Perinephric Abscess anatomy

Figure 25-1. The left kidney and surrounding fascia. (Reproduced, with permission, from Lindner HH. Clinical Anatomy. East Norwalk, CT: Appleton & Lange, 1989:444.)

Each kidney is supplied by a renal artery that arises from the aorta near vertebral level L2. As each artery nears the renal pelvis, it typically divides into five segmental arteries that enter the hilum to supply segments of renal tissue. The right renal artery is the longer artery, and both renal arteries lie posterior to the renal veins when entering the hilum. The renal veins exit the hilum anterior to the arteries, and the left vein is longer and crosses the midline. Both renal veins drain into the IVC. The left renal vein is unique in that the inferior phrenic, suprarenal, and gonadal veins drain into it (the IVC receives these veins on the right side).


25.1 During the removal of a patient’s kidney, you would observe which of the following as being most anterior within the renal sinus?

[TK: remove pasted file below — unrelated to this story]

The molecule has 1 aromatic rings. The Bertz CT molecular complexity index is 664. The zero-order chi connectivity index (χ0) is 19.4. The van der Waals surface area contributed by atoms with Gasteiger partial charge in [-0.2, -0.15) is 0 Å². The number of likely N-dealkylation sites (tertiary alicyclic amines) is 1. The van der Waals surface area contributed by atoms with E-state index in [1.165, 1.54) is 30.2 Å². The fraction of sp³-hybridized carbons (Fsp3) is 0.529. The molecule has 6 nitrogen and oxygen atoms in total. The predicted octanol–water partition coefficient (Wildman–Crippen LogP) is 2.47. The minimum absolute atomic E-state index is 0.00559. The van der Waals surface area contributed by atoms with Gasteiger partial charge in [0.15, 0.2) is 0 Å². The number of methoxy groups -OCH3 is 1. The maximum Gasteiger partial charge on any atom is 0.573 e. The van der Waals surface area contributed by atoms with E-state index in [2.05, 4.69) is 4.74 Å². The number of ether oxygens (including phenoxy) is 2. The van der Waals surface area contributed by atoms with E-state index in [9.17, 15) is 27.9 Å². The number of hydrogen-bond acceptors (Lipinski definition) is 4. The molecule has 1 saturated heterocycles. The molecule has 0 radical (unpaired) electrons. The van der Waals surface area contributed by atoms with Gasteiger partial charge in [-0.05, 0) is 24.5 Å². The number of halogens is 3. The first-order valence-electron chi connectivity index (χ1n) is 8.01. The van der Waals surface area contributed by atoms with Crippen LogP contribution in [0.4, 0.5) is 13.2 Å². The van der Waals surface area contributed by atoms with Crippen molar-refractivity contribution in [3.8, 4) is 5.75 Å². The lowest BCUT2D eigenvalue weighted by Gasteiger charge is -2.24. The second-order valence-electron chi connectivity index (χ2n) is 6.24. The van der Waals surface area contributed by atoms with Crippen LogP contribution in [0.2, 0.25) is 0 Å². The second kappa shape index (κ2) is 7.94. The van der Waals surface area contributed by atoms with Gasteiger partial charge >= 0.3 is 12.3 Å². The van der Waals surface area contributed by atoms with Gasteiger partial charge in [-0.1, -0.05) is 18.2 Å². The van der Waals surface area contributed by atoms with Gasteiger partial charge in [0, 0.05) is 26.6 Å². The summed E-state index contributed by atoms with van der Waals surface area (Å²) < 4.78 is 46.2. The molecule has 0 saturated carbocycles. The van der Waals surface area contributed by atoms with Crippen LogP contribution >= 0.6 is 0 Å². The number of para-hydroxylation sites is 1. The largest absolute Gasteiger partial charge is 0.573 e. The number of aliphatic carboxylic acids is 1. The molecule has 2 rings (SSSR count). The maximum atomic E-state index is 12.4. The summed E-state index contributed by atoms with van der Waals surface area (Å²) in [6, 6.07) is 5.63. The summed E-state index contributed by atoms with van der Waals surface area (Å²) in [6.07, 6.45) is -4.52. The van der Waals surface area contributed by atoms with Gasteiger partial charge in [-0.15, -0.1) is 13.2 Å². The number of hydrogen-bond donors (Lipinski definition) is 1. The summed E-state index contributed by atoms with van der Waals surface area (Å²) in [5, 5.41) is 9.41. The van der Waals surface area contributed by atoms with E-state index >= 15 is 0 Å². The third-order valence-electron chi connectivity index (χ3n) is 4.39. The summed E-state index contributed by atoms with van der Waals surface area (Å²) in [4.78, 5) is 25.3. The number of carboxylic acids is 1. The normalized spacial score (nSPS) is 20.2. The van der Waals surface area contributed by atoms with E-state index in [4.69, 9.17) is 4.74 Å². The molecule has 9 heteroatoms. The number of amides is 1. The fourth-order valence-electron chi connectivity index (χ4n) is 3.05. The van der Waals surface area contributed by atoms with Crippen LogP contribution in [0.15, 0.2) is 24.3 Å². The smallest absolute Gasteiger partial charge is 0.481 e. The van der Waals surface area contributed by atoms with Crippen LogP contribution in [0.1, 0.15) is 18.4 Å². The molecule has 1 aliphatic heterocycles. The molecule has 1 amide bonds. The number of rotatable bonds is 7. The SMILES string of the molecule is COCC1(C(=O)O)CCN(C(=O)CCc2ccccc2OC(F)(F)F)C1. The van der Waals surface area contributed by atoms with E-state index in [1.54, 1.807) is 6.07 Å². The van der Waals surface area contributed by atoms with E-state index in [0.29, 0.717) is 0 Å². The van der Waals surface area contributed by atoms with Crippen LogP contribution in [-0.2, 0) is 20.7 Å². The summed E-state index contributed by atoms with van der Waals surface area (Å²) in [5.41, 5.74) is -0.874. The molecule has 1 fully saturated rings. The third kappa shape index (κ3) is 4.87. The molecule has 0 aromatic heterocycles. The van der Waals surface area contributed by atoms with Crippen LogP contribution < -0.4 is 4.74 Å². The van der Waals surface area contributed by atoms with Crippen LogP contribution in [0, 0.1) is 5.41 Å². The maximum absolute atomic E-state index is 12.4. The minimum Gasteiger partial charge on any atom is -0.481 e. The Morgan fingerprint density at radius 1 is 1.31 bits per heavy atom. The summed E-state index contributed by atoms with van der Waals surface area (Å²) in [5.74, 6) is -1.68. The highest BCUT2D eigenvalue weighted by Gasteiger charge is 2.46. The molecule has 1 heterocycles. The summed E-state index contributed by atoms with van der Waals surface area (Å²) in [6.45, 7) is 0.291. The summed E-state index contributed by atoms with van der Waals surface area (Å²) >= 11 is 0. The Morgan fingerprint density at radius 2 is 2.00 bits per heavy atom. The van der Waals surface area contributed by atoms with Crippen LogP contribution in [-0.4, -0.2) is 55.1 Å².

A. Renal arteries
B. Renal vein
C. Major calyx
D. Minor calyx
E. Renal pelvis

25.2 You wish to examine the hilum of the right kidney during surgery. Which of the following structures must be elevated and reflected to do so?
A. Stomach
B. Suprarenal gland
C. Ascending colon
D. Duodenum
E. Liver

25.3 To elevate the kidney within the renal fascia and the perirenal fat, the renal fascia must be reflected or incised from the fascia of which of the following muscles?
A. Diaphragm
B. Psoas muscle
C. Quadratus lumborum muscle
D. Transversus abdominis muscle
E. Iliacus muscle


25.1 B. The renal veins lie most anterior within the renal sinus.
25.2 D. The duodenum lies immediately anteriorly to the hilum of the right kidney.
25.3 B. The renal fascia is fused posteriorly to the fascia of the psoas muscle.

 The hilum of the left kidney lies at the level of L1.


Gilroy AM, MacPherson BR, Ross LM. Atlas of Anatomy, 2nd ed. New York, NY: Thieme Medical Publishers; 2012:172−175, 236. 

Moore KL, Dalley AF, Agur AMR. Clinically Oriented Anatomy, 7th ed. Baltimore, MD: Lippincott Williams & Wilkins; 2014: 290−292, 298. 

Netter FH. Atlas of Human Anatomy, 6th ed. Philadelphia, PA: Saunders; 2014: plates 308−310, 315.